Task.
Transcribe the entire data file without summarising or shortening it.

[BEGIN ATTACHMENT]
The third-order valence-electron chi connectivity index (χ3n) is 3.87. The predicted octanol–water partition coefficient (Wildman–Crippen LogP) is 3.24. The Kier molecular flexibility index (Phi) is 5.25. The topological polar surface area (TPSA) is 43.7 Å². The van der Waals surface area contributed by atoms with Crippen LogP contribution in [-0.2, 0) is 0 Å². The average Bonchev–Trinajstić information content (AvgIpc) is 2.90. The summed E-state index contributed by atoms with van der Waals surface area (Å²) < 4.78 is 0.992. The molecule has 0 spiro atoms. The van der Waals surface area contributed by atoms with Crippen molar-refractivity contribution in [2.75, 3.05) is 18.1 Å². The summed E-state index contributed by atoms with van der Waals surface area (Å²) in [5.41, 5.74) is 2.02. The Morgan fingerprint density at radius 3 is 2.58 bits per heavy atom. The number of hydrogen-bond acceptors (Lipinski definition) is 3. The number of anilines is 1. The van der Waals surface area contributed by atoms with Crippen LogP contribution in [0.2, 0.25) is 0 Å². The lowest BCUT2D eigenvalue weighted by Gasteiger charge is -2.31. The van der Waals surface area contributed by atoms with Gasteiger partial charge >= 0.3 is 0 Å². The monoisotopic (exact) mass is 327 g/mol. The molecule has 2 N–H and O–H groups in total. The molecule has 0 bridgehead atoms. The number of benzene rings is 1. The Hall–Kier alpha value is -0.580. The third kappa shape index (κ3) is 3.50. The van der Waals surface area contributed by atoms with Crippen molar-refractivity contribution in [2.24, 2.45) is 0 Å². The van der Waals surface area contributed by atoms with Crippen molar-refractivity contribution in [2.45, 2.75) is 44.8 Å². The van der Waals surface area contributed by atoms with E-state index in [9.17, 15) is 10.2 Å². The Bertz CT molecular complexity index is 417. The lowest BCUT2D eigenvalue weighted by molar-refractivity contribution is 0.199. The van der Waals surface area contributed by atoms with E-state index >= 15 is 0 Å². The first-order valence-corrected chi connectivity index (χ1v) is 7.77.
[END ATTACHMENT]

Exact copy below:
The third-order valence-electron chi connectivity index (χ3n) is 3.87. The predicted octanol–water partition coefficient (Wildman–Crippen LogP) is 3.24. The Kier molecular flexibility index (Phi) is 5.25. The topological polar surface area (TPSA) is 43.7 Å². The van der Waals surface area contributed by atoms with Crippen LogP contribution in [-0.2, 0) is 0 Å². The average Bonchev–Trinajstić information content (AvgIpc) is 2.90. The summed E-state index contributed by atoms with van der Waals surface area (Å²) < 4.78 is 0.992. The molecule has 0 spiro atoms. The van der Waals surface area contributed by atoms with Crippen molar-refractivity contribution in [2.75, 3.05) is 18.1 Å². The summed E-state index contributed by atoms with van der Waals surface area (Å²) in [5.41, 5.74) is 2.02. The Morgan fingerprint density at radius 3 is 2.58 bits per heavy atom. The number of hydrogen-bond acceptors (Lipinski definition) is 3. The number of anilines is 1. The van der Waals surface area contributed by atoms with Crippen LogP contribution in [0.2, 0.25) is 0 Å². The lowest BCUT2D eigenvalue weighted by Gasteiger charge is -2.31. The van der Waals surface area contributed by atoms with Gasteiger partial charge >= 0.3 is 0 Å². The monoisotopic (exact) mass is 327 g/mol. The molecule has 2 N–H and O–H groups in total. The molecule has 0 bridgehead atoms. The number of benzene rings is 1. The Hall–Kier alpha value is -0.580. The third kappa shape index (κ3) is 3.50. The van der Waals surface area contributed by atoms with Crippen molar-refractivity contribution in [2.24, 2.45) is 0 Å². The van der Waals surface area contributed by atoms with Crippen molar-refractivity contribution in [2.45, 2.75) is 44.8 Å². The van der Waals surface area contributed by atoms with E-state index in [9.17, 15) is 10.2 Å². The Bertz CT molecular complexity index is 417. The lowest BCUT2D eigenvalue weighted by molar-refractivity contribution is 0.199. The van der Waals surface area contributed by atoms with E-state index >= 15 is 0 Å². The first-order valence-corrected chi connectivity index (χ1v) is 7.77.